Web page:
Consolidated Edison, the supplier of electric power to New York City, has a sign that appears at all of the numerous and annoying excava-tions that they are constantly inserting into the pavement all over the city. The sign says simply "Dig We Must." In a very succinct manner it gets the message across to New Yorkers that the excavation and the temporary inconvenience it causes are a necessary part of the cost of having a dependable and adequate source of electric power whenever and wherever it is needed.
The same thing applies to our emergency response agencies. If we even hope to respond to the demand for their services as well as the power company responds to the demands for its service, then "Train We Must."
Training sessions run the gauntlet from exceptionally good to absolutely awful. In the hands of a capable instructor who is knowledgeable concerning the subject he is presenting and skilled in the techniques of presentation, a training session can literally transform a humdrum drill night into an interesting experience that invites its attendees to return for the next event.
The reverse is also true. Nothing can kill interest in a response organization, especially a volunteer one, more quickly than being subjected to an outdated lecture on a topic nobody is interested in and which has absolutely no relevance to current conditions and has been given by the same lackluster instructor for more years than anyone cares to enumerate.
Training sessions are important to any emergency response organization but they are vital to the small departments found in the rural communities of America. It is only through a viable training program that small town departments can keep their members updated with regard to newly introduced equipment, improved mitigation techniques and, in today's world, the latest tricks that terrorists and other extremists are likely to employ against them.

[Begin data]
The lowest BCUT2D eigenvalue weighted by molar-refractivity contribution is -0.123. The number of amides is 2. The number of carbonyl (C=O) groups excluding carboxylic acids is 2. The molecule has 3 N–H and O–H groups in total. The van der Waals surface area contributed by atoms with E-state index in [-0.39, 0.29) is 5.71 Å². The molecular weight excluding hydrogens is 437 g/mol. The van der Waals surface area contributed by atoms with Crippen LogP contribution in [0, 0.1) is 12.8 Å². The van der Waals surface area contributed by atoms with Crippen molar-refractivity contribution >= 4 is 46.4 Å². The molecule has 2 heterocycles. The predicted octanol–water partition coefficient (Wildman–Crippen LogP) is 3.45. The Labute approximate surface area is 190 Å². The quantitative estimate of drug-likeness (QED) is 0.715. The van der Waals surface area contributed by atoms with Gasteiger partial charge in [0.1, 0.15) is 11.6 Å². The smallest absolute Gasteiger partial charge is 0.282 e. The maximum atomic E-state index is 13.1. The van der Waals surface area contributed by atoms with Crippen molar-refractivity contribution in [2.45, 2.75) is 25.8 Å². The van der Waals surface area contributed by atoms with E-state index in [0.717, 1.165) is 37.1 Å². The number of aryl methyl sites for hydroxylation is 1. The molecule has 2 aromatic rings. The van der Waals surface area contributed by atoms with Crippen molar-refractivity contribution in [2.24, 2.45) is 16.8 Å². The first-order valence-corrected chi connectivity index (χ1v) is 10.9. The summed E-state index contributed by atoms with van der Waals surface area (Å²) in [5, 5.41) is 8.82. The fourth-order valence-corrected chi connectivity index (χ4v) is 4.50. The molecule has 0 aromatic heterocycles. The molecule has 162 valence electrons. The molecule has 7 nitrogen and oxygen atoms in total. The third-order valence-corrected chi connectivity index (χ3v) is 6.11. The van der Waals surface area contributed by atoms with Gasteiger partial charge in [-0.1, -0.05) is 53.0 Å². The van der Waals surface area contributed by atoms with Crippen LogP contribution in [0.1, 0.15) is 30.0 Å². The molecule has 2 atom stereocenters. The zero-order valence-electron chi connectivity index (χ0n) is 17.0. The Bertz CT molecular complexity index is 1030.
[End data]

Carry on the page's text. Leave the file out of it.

"Training" is not synonymous with "lecture". We in the fire service ought to know that since we were one of the first groups to utilize "hands on" training. Yet all too many training sessions are restricted to a lecture, with or without PowerPoint presentation, and if some sort of credit is being sought, an exam with little or no relevance is given at the conclusion of the course.
This type of presentation may, if it is well done, represent an adequate means for presenting academic knowledge such as arson and law enforcement but no amount of "telling" can ever equal the actual feel of a charged line in ones hands or the weight of an SCBA when one is trying to climb up a ladder. These things must be learned through actual practice with the real thing; the so-called " tactile experience".
A good training session can accomplish one or more of a number of things:
IT INFORMS: A good training program regularly introduces new developments in Emergency Response. New laws and regulations, new standards and the latest in response methodology.
IT AFFORDS EXPERIENCE: It allows the new recruit a chance to actually feel the "kick back" of a 2? inch line under full working pressure so that he will be prepared when called upon at an actual response scene. It provides the tactile experience so necessary to the learning of any practical skill.
IT INSTRUCTS AND INFORMS: It is a point and place where the operational personnel can be informed of changes in procedures or equipment or personnel. It is the place to learn how operate that new fog nozzle, the auxiliary pump on the brush truck or the new radio system for 911. This is where questions are asked and answers are given. New equipment, techniques, rules and regulations and operating procedures and techniques all are first introduced at a training session.